In his annual letter dated February 28, 2004, to Berkshire Hathaway shareholders, chairman Warren Buffett shared how several institutional shareholders and their advisors decided that he lacked “independence” in his role as a director of Coca-Cola.
“…independence is defined in Webster’s as ‘not subject to control by others’,” Mr Buffett said, adding: “I’m puzzled how anyone could conclude that our Coke purchases would “control” my decision-making when the counterweight is the wellbeing of $8 billion of Coke stock held by Berkshire. Assuming I’m even marginally rational, elementary arithmetic should make it clear that my heart and mind belong to the owners of Coke, not to its management.”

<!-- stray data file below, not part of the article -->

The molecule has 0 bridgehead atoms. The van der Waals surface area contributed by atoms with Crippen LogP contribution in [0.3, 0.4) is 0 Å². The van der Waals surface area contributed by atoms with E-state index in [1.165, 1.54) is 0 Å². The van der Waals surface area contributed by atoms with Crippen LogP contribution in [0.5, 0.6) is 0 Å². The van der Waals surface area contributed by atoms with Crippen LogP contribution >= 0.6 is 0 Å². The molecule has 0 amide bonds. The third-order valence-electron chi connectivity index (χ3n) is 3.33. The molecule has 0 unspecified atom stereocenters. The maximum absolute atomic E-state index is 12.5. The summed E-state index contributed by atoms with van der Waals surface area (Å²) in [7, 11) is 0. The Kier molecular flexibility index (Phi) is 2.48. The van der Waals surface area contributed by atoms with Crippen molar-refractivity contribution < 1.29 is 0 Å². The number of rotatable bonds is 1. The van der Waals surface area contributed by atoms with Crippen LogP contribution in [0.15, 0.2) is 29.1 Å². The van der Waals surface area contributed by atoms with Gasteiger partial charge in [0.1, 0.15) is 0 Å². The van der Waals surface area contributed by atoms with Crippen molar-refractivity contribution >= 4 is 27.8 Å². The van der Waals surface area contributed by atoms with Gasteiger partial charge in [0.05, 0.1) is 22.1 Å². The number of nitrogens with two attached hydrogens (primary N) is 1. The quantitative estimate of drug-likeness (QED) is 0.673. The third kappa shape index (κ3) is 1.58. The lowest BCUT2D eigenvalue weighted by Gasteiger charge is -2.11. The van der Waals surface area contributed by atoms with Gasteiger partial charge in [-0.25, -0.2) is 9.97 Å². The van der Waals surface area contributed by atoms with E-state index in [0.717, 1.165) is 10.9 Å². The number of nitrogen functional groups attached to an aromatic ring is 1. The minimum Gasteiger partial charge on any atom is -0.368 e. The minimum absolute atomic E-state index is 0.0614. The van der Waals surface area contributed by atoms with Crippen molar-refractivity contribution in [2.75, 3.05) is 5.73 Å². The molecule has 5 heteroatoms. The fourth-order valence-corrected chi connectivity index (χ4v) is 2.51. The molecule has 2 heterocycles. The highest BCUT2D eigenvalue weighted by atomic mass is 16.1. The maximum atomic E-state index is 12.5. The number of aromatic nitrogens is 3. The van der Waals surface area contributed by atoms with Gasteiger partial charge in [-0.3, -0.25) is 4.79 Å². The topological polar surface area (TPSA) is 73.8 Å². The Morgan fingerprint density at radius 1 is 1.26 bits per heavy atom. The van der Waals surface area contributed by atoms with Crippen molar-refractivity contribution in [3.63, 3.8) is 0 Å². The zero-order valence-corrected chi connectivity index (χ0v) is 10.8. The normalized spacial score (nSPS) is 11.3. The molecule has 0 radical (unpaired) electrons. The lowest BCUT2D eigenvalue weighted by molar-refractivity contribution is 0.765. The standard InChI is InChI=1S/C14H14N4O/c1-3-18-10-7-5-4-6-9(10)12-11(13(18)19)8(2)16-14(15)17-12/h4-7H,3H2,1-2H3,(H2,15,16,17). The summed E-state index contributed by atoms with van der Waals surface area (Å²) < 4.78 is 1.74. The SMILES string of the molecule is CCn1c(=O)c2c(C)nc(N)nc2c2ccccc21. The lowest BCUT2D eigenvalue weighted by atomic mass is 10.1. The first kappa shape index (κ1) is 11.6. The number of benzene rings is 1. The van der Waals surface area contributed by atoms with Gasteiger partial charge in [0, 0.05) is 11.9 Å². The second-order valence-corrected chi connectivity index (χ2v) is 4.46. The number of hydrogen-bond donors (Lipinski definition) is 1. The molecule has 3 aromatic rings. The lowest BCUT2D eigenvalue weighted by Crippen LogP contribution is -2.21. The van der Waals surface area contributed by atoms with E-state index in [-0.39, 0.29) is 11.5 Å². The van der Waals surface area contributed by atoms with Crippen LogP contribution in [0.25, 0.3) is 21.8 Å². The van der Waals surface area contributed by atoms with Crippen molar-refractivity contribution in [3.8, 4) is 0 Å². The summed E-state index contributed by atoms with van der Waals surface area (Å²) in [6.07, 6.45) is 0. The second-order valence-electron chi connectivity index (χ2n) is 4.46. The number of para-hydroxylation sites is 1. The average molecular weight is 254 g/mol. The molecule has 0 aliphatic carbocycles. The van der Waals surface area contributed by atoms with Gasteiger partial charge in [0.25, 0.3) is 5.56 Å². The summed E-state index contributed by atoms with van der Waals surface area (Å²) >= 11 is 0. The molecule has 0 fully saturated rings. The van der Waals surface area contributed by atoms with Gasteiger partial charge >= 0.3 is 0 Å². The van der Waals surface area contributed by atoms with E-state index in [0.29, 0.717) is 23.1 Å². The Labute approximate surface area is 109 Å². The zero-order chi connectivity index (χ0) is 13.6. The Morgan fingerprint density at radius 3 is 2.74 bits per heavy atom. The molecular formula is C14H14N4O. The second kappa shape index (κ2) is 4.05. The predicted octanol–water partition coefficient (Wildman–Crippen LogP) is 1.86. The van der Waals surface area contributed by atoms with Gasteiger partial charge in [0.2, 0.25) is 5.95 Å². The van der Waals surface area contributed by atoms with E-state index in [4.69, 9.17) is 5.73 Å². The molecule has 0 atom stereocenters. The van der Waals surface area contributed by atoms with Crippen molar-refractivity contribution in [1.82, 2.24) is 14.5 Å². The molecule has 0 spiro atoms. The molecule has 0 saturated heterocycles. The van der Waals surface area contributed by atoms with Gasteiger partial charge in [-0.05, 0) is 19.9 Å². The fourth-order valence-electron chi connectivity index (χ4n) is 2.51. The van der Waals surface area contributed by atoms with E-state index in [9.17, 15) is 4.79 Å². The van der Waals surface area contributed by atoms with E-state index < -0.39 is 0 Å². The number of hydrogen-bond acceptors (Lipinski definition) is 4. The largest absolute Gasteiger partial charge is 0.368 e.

The legendary investor then went on to cite Matthew 6:21, saying: “I can’t resist mentioning that Jesus understood the calibration of independence far more clearly than do the protesting institutions. In Matthew 6:21 He observed: “For where your treasure is, there will your heart be also.” Even to an institutional investor, $8 billion should qualify as “treasure” that dwarfs any profits Berkshire might earn on its routine transactions with Coke.
“Measured by the biblical standard, the Berkshire board is a model: (a) every director is a member of a family owning at least $4 million of stock; (b) none of these shares were acquired from Berkshire via options or grants; (c) no directors receive committee, consulting or board fees from the company that are more than a tiny portion of their annual income; and (d) although we have a standard corporate indemnity arrangement, we carry no liability insurance for directors.”
Mr Warren Buffett then underscored his point with this statement: “At Berkshire, board members travel the same road as shareholders.”